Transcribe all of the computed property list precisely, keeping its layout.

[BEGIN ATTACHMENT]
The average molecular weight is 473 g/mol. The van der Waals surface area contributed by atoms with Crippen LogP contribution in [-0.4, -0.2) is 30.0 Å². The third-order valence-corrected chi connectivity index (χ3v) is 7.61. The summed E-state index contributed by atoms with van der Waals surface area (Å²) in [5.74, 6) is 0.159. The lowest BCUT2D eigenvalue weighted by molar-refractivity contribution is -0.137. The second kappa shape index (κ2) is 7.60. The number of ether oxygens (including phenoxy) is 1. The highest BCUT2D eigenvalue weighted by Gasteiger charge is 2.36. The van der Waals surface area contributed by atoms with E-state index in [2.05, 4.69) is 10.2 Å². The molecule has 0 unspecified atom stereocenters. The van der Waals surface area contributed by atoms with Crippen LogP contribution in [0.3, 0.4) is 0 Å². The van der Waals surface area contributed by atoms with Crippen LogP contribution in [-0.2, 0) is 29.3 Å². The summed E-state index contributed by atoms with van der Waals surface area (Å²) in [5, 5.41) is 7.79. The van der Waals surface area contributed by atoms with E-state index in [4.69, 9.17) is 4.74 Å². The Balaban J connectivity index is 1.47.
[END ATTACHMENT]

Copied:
The average molecular weight is 473 g/mol. The van der Waals surface area contributed by atoms with Crippen LogP contribution in [-0.4, -0.2) is 30.0 Å². The third-order valence-corrected chi connectivity index (χ3v) is 7.61. The summed E-state index contributed by atoms with van der Waals surface area (Å²) in [5.74, 6) is 0.159. The lowest BCUT2D eigenvalue weighted by molar-refractivity contribution is -0.137. The second kappa shape index (κ2) is 7.60. The number of ether oxygens (including phenoxy) is 1. The highest BCUT2D eigenvalue weighted by Gasteiger charge is 2.36. The van der Waals surface area contributed by atoms with E-state index in [2.05, 4.69) is 10.2 Å². The molecule has 0 unspecified atom stereocenters. The van der Waals surface area contributed by atoms with Crippen LogP contribution in [0.3, 0.4) is 0 Å². The van der Waals surface area contributed by atoms with Crippen LogP contribution in [-0.2, 0) is 29.3 Å². The summed E-state index contributed by atoms with van der Waals surface area (Å²) in [5, 5.41) is 7.79. The van der Waals surface area contributed by atoms with E-state index in [4.69, 9.17) is 4.74 Å². The Balaban J connectivity index is 1.47.